Andreas Raptopoulos and his colleagues are building the flying internet of things, using drones to carry essential goods to otherwise inaccessible areas.

Why you should listen

It's a modern-day truism that, in regions where the phone company never bothered to lay network cable, locals quickly adopted mobile phones -- and then innovated mobile services that go far beyond what so-called developed countries have. Could the same pattern hold true with roads?

Andreas Raptopoulos is hoping to find out with Matternet, a project that uses swarms of unmanned aerial vehicles to deliver urgent items -- think emergency and medical supplies -- to places where there are no driveable roads. Imagine a sort of flying bucket brigade or relay race, where autonomous quadricopters pass packages around a flexible network that behaves something like the internet -- but for real goods.

Raptopoulos is a designer, inventor and entrepreneur. Prior to Matternet, he founded FutureAcoustic, a music platform that adjusts to the listener's environment.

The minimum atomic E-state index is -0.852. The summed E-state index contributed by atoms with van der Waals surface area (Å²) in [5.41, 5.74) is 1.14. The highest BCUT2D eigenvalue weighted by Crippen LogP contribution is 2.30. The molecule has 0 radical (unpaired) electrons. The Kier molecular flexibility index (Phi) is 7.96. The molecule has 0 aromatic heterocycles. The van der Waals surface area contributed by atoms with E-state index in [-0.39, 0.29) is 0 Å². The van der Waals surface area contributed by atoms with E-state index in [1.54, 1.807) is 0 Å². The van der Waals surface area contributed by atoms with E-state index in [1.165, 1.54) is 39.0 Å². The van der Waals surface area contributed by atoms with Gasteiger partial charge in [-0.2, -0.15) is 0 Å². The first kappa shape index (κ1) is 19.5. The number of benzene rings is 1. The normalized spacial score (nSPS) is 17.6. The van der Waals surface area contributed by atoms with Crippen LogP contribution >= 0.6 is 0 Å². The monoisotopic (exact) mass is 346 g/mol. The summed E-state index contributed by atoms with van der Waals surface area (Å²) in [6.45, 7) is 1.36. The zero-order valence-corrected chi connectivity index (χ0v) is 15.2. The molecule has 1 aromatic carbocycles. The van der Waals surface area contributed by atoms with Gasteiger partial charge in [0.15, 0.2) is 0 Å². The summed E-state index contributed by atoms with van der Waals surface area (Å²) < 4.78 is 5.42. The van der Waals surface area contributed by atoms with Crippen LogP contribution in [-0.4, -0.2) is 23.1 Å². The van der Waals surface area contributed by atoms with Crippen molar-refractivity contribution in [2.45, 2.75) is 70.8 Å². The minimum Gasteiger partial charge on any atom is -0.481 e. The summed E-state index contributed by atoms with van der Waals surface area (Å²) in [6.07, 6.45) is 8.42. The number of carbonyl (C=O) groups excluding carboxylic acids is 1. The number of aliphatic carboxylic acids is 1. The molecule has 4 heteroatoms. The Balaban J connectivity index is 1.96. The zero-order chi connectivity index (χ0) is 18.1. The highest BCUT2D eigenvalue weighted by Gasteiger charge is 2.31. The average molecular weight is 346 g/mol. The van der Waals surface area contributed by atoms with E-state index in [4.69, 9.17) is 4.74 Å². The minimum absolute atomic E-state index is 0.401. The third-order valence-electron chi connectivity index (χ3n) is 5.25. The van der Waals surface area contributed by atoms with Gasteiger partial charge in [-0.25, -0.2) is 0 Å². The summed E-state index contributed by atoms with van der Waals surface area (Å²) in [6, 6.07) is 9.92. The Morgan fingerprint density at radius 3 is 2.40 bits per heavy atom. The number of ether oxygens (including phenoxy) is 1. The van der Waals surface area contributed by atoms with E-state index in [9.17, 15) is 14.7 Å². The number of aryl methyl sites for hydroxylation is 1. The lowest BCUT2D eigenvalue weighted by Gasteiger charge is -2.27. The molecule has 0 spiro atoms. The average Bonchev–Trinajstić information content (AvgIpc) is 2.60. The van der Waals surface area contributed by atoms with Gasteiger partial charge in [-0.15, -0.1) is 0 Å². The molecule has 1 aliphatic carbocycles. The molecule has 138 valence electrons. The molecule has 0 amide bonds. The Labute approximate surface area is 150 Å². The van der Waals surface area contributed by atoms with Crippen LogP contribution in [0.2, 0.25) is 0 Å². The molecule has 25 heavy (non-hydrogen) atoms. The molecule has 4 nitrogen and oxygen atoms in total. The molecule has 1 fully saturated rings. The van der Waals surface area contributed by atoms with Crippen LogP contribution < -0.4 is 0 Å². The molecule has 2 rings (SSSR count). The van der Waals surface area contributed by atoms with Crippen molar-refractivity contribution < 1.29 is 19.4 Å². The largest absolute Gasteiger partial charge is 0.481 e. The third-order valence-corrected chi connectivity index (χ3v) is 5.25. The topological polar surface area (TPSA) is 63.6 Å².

What others say

“Andreas Raptopoulos is willing to admit his idea is kind of out there.” — All Things Considered, NPR

Andreas Raptopoulos’ TED talk

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15 years of drones at TED, in five GIFs

November 20, 2013

In 1998, aircraft designer Paul MacCready gave a live demo of his two-ounce unmanned surveillance drone on the TED stage in Monterey. “You see what it sees. Imagine you’re a fly,” he told the assembled audience, who watched the drone’s footage projected onto the screen in front of them. (The moment is captured in the […]

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